by Christen Smith
House Republican lawmakers circulated a cosponsorship memo Friday that would appoint new electors if a pending Supreme Court legal challenge requires them to do so.
The move comes after GOP leaders in both chambers insisted the state constitution prevents them from choosing electors that defy the certified popular vote.
Some 31 Republican representatives signed the resolution that reads, in part, “Having a vehicle for appointing electors positioned now will allow the General Assembly to move as quickly as possible.”
The resolution comes as the nation awaits a development on Texas v. Pennsylvania, a lawsuit that alleges elections in the Keystone State and three others – Georgia, Michigan and Wisconsin – “violated both the Electors Clause and the Fourteenth Amendment of the U.S. Constitution.”
“While state legislatures can exercise this plenary power under the US Constitution at any time, we intend to employ it in response to significant activities contravening, frustrating, and substantially modifying the Pennsylvania Election Code which tainted and doomed the appointment process in its entirety,” the memo reads. “We also foresee the possibility of being ordered to appoint these electors by the Supreme Court of the United States.”
The case, dubbed the “big one” by President Donald Trump, stands as one of the last surviving legal challenges designed to overturn the results of the election. Former Vice President Joe Biden expects to receive 306 electoral votes when the electoral college convenes Monday, including 20 from Pennsylvania.
Republican leaders said they’d honor the certified vote and can’t appoint new electors without a change in state law – a long shot that likely wouldn’t go into effect until the next election anyway.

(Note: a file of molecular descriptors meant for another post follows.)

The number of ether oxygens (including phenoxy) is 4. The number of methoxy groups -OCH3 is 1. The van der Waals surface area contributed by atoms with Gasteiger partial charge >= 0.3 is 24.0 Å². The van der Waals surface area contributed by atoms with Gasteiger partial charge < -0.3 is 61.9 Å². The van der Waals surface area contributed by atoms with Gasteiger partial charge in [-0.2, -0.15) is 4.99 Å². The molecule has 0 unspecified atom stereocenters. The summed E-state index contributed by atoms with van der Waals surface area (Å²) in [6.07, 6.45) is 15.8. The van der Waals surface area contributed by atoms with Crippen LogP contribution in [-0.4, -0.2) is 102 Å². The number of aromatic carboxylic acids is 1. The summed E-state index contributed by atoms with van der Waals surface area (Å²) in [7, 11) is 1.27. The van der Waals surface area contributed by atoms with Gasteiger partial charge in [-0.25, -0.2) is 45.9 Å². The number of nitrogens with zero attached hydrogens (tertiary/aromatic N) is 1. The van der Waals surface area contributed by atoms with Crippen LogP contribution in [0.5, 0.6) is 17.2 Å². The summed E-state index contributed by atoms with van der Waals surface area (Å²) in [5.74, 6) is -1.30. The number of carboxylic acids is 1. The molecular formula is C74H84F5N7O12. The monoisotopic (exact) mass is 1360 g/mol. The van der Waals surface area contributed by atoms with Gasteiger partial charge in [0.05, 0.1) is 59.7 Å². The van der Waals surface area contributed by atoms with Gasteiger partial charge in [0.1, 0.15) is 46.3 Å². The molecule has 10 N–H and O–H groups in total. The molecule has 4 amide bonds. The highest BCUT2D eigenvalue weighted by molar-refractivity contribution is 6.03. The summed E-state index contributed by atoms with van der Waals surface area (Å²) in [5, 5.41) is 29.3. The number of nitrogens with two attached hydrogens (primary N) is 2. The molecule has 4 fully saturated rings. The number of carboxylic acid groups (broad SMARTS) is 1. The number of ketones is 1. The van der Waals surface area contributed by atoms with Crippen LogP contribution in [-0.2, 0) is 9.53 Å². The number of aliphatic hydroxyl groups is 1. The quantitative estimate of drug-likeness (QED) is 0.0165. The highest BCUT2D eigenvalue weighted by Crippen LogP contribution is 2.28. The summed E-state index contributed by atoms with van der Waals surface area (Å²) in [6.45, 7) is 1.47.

“We cannot take steps to appoint electors for this election given these provisions in the Election Code,” Republicans leaders from the House and Senate said in a joint statement last week. “Doing so would violate our Election Code and Constitution, particularly a provision that prohibits us from changing the rules for election contests of the President after the election. … Make no mistake, this should not be misconstrued to suggest we will allow the issues presented with the 2020 General Election to evade complete legislative review and action.”
Gov. Tom Wolf said on Twitter Friday that Republicans tied to the Texas lawsuit need to “accept reality and move on.”
“Pennsylvania had a fair and secure election free of intervention, and our commonwealth will not tolerate these senseless attempts to silence the voices of millions of Pennsylvanians,” he said.
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Christen Smith follows Pennsylvania’s General Assembly for The Center Square. She is an award-winning reporter with more than a decade of experience covering state and national policy issues for niche publications and local newsrooms alike.